rushing Britishward. Until 1778 the tribes nearest Ft. Pitt re-

mained neutral and when they finally went over to the British,

the Americans were strong enough to hold their own.

It is rather misleading to treat the Indian situation as a

whole, as we have done, because Indian policy was by no means

so fixed and determinate a quantity, as it may seem when put

down on paper. It was arrived at very slowly and in very differ-

ent ways by various tribes. The Wyandots32 had been accus-

tomed to prey upon the white settlements long before the war

broke out, the Pluggystown Indians began operations early in

'75, the Shawnese33 held long and divided councils before they

at length resolved to support the authorities at Detroit. The

Hurons determined to remain neutral but found themselves driven


28 Two tribes of the Iroquois must be excepted, the Oneidas and


29 One of the shrewdest moves in the war was DePeyster's suggestion

in August, '78, that the young Indian Aimiable and his companion Potta-

wattamies should be persuaded to remain at Montreal. In this way it

was hoped to maintain the good behavior of the whole tribe.

30 Hildreth, 97.

31 See Loskiel, 107.

32 See Rondthaler's Heckewelder, De Schweinitz's Zeisberger, and

Zeisberger's Diary for detailed accounts.

33 W. L. Stone in his Life of Brant, I, 349, says that some of the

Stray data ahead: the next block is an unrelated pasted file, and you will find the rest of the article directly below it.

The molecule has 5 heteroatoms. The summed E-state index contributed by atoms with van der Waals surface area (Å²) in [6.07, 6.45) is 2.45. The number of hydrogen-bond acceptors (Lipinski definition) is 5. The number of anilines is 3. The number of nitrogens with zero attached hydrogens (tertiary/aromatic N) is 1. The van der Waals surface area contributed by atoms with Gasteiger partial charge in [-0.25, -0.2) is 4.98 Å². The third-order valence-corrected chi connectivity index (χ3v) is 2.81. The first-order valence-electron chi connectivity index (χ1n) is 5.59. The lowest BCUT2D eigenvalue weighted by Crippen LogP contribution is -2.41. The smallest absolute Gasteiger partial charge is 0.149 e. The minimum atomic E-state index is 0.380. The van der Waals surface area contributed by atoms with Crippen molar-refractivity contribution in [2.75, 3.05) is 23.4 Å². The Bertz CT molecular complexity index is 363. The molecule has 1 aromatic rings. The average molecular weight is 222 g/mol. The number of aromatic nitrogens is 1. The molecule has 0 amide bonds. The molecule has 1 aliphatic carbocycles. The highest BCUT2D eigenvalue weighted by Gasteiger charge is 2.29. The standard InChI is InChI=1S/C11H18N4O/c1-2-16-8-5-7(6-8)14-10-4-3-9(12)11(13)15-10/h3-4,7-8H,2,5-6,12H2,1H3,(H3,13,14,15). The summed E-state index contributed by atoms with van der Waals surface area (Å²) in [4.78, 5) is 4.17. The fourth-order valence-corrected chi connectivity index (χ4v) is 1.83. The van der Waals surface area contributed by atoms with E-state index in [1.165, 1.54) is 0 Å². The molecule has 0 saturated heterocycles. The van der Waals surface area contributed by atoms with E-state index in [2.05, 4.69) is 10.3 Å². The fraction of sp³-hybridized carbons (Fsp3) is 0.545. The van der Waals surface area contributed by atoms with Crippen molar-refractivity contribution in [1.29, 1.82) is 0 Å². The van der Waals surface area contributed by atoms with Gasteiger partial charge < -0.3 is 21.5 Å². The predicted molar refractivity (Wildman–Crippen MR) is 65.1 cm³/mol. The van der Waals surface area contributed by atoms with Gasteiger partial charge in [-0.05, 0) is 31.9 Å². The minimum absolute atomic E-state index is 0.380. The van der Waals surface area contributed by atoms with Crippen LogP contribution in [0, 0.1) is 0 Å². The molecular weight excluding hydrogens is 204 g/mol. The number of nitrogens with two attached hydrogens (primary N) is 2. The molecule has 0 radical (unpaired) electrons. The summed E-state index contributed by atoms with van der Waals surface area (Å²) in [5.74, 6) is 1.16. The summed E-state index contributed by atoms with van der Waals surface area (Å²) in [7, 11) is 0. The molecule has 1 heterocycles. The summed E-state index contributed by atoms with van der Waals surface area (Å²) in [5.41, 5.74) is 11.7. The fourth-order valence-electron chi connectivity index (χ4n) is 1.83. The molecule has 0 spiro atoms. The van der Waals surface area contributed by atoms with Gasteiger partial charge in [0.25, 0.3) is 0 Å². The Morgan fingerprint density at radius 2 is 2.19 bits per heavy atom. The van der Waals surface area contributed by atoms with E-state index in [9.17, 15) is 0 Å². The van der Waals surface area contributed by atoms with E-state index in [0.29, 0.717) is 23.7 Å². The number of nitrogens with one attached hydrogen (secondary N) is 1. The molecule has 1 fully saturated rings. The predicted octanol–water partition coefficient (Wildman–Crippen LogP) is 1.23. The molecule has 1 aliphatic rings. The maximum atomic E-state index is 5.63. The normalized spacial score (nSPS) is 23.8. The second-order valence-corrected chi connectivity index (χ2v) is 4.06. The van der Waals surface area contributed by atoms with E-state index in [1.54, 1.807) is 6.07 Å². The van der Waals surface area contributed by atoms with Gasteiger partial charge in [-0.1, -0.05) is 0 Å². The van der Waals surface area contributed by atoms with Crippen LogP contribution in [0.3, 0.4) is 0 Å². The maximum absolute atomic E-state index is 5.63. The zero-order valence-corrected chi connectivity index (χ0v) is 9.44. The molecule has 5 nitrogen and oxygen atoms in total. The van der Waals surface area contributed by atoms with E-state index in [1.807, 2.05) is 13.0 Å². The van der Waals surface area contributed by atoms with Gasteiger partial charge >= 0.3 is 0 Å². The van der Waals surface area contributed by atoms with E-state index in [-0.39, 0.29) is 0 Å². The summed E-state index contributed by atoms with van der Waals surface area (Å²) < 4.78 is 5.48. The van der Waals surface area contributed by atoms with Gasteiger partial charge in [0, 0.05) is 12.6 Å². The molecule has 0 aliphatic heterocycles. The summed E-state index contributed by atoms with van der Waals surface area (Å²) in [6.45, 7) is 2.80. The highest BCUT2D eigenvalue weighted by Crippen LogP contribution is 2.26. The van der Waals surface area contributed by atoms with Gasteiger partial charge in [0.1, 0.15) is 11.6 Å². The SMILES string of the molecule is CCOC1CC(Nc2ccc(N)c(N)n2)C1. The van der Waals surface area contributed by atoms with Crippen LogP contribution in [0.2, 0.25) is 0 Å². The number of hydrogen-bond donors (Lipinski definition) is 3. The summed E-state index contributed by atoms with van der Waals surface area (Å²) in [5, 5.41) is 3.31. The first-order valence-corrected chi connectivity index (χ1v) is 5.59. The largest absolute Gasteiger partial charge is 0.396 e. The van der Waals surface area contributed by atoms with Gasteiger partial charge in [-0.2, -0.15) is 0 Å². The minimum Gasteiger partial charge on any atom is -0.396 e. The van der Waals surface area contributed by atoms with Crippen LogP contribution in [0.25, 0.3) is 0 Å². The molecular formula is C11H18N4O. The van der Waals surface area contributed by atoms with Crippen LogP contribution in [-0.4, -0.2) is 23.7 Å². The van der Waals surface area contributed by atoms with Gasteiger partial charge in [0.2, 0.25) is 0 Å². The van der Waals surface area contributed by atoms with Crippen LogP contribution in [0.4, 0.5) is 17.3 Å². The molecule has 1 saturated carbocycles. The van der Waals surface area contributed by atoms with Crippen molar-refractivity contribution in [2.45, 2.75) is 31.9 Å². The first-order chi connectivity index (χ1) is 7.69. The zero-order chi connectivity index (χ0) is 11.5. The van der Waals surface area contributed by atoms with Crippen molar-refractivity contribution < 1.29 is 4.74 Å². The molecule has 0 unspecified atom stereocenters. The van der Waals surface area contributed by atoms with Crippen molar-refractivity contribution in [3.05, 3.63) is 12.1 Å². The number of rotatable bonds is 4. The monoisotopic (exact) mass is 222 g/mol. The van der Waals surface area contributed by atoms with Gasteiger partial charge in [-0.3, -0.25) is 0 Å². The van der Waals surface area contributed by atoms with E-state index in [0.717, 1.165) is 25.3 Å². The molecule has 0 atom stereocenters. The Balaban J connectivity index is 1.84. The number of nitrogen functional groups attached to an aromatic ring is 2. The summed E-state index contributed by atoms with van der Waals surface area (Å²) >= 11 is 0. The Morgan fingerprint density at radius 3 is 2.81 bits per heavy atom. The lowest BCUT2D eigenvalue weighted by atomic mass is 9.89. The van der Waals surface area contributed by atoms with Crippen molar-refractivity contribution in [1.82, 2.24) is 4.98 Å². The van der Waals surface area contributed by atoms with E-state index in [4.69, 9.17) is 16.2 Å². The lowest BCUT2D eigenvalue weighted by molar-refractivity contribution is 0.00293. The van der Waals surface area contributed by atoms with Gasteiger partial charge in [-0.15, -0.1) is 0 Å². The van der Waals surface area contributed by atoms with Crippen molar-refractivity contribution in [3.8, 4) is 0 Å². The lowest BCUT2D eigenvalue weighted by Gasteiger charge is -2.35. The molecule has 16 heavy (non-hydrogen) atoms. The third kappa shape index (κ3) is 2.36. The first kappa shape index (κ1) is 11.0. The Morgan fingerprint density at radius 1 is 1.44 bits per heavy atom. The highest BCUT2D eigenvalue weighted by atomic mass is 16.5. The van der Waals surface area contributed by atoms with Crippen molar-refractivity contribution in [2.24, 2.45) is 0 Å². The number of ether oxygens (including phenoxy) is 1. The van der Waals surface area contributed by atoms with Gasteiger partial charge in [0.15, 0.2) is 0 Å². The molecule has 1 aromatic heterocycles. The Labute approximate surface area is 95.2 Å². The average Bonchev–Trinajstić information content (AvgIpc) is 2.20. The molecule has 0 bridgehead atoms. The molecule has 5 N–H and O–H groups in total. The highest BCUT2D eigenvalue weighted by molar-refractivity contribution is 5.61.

Shawnese had been engaged in predatory warfare since '73. Stone's

work is one of the most reliable upon this whole subject.

The Western Indians in the Revolution

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to war by other tribes.34 The Chippewas were too lazy, declared

DePeyster, English Commandant at Mackinac, to support either

side,35 and they continued neutral as long as possible. It is use-

less to enumerate further details. Different motives swayed dif-

ferent tribes,36 but the outcome was that the great majority of red

men took up the English cause.

Having now presented the situations of the three parties

with respect to the Indians at the opening of the war, we shall

go on to narrate the progress of the war, limiting ourselves to

the more important movements of the savage war bands and of

their antagonists.37  When the year 1777 opened the Americans

held besides Ft. Pitt, two fortified positions in the west, Ft. Henry

at Wheeling and Ft. Randolph at Point Pleasant.38   In neither

of these protected stockades was a large force of troops placed,

but they were so arranged that in case of alarm the outlying set-

tlers could rush to them and constitute an adequate defense. The

English had two strong points garrisoned, Detroit, with about